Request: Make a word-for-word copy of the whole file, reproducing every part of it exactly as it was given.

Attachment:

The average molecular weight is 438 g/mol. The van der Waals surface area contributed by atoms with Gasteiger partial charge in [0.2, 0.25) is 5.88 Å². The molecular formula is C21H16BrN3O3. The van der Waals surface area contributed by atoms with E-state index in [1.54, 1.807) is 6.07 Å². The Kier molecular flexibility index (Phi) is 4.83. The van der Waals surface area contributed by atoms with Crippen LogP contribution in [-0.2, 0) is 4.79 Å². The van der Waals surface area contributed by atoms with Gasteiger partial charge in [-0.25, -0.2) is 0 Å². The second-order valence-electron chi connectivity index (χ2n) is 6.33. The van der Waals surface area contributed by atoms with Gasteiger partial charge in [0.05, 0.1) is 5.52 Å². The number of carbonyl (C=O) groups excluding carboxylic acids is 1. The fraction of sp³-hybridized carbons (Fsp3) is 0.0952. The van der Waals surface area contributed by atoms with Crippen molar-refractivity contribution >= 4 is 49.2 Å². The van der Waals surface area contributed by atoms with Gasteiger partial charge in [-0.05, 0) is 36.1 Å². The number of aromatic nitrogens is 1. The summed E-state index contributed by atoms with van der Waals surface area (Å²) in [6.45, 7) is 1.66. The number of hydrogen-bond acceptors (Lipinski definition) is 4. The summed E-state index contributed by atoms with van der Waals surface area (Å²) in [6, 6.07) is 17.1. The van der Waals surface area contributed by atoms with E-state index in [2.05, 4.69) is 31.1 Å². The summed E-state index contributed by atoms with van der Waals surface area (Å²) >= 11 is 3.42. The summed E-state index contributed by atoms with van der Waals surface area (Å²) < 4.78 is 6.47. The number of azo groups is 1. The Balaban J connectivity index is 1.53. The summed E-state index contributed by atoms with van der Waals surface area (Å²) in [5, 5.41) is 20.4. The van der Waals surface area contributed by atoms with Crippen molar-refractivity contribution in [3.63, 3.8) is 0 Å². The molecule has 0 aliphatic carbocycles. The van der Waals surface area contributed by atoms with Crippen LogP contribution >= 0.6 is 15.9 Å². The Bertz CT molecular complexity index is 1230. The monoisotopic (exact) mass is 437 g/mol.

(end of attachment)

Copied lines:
The average molecular weight is 438 g/mol. The van der Waals surface area contributed by atoms with Gasteiger partial charge in [0.2, 0.25) is 5.88 Å². The molecular formula is C21H16BrN3O3. The van der Waals surface area contributed by atoms with E-state index in [1.54, 1.807) is 6.07 Å². The Kier molecular flexibility index (Phi) is 4.83. The van der Waals surface area contributed by atoms with Crippen LogP contribution in [-0.2, 0) is 4.79 Å². The van der Waals surface area contributed by atoms with Gasteiger partial charge in [-0.25, -0.2) is 0 Å². The second-order valence-electron chi connectivity index (χ2n) is 6.33. The van der Waals surface area contributed by atoms with Gasteiger partial charge in [0.05, 0.1) is 5.52 Å². The number of carbonyl (C=O) groups excluding carboxylic acids is 1. The fraction of sp³-hybridized carbons (Fsp3) is 0.0952. The van der Waals surface area contributed by atoms with Crippen molar-refractivity contribution >= 4 is 49.2 Å². The van der Waals surface area contributed by atoms with Gasteiger partial charge in [-0.05, 0) is 36.1 Å². The number of aromatic nitrogens is 1. The summed E-state index contributed by atoms with van der Waals surface area (Å²) in [6.45, 7) is 1.66. The number of hydrogen-bond acceptors (Lipinski definition) is 4. The summed E-state index contributed by atoms with van der Waals surface area (Å²) in [6, 6.07) is 17.1. The van der Waals surface area contributed by atoms with E-state index in [2.05, 4.69) is 31.1 Å². The summed E-state index contributed by atoms with van der Waals surface area (Å²) >= 11 is 3.42. The summed E-state index contributed by atoms with van der Waals surface area (Å²) < 4.78 is 6.47. The number of azo groups is 1. The Balaban J connectivity index is 1.53. The summed E-state index contributed by atoms with van der Waals surface area (Å²) in [5, 5.41) is 20.4. The van der Waals surface area contributed by atoms with Crippen molar-refractivity contribution in [3.63, 3.8) is 0 Å². The molecule has 0 aliphatic carbocycles. The van der Waals surface area contributed by atoms with Crippen LogP contribution >= 0.6 is 15.9 Å². The Bertz CT molecular complexity index is 1230. The monoisotopic (exact) mass is 437 g/mol.